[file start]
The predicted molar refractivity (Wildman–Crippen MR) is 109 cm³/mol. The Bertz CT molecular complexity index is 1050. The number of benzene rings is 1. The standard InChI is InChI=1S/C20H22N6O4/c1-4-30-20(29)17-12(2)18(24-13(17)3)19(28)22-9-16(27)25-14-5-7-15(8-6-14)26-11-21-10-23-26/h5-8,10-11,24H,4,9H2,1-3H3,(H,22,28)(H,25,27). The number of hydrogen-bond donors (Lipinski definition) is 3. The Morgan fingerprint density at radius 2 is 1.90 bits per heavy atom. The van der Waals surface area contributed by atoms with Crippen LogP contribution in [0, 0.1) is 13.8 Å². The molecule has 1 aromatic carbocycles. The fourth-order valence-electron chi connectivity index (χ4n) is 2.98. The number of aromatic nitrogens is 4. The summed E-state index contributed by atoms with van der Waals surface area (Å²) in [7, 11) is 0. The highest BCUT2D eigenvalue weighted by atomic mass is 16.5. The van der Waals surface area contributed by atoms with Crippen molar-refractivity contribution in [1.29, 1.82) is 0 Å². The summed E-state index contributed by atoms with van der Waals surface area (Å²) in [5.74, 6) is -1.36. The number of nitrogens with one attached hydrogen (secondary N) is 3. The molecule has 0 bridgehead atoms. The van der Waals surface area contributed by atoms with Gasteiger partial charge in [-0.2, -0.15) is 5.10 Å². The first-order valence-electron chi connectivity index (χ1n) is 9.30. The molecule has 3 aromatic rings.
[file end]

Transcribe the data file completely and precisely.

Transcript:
The predicted molar refractivity (Wildman–Crippen MR) is 109 cm³/mol. The Bertz CT molecular complexity index is 1050. The number of benzene rings is 1. The standard InChI is InChI=1S/C20H22N6O4/c1-4-30-20(29)17-12(2)18(24-13(17)3)19(28)22-9-16(27)25-14-5-7-15(8-6-14)26-11-21-10-23-26/h5-8,10-11,24H,4,9H2,1-3H3,(H,22,28)(H,25,27). The number of hydrogen-bond donors (Lipinski definition) is 3. The Morgan fingerprint density at radius 2 is 1.90 bits per heavy atom. The van der Waals surface area contributed by atoms with Crippen LogP contribution in [0, 0.1) is 13.8 Å². The molecule has 1 aromatic carbocycles. The fourth-order valence-electron chi connectivity index (χ4n) is 2.98. The number of aromatic nitrogens is 4. The summed E-state index contributed by atoms with van der Waals surface area (Å²) in [7, 11) is 0. The highest BCUT2D eigenvalue weighted by atomic mass is 16.5. The van der Waals surface area contributed by atoms with Crippen molar-refractivity contribution in [1.29, 1.82) is 0 Å². The summed E-state index contributed by atoms with van der Waals surface area (Å²) in [5.74, 6) is -1.36. The number of nitrogens with one attached hydrogen (secondary N) is 3. The molecule has 0 bridgehead atoms. The van der Waals surface area contributed by atoms with Gasteiger partial charge in [-0.2, -0.15) is 5.10 Å². The first-order valence-electron chi connectivity index (χ1n) is 9.30. The molecule has 3 aromatic rings.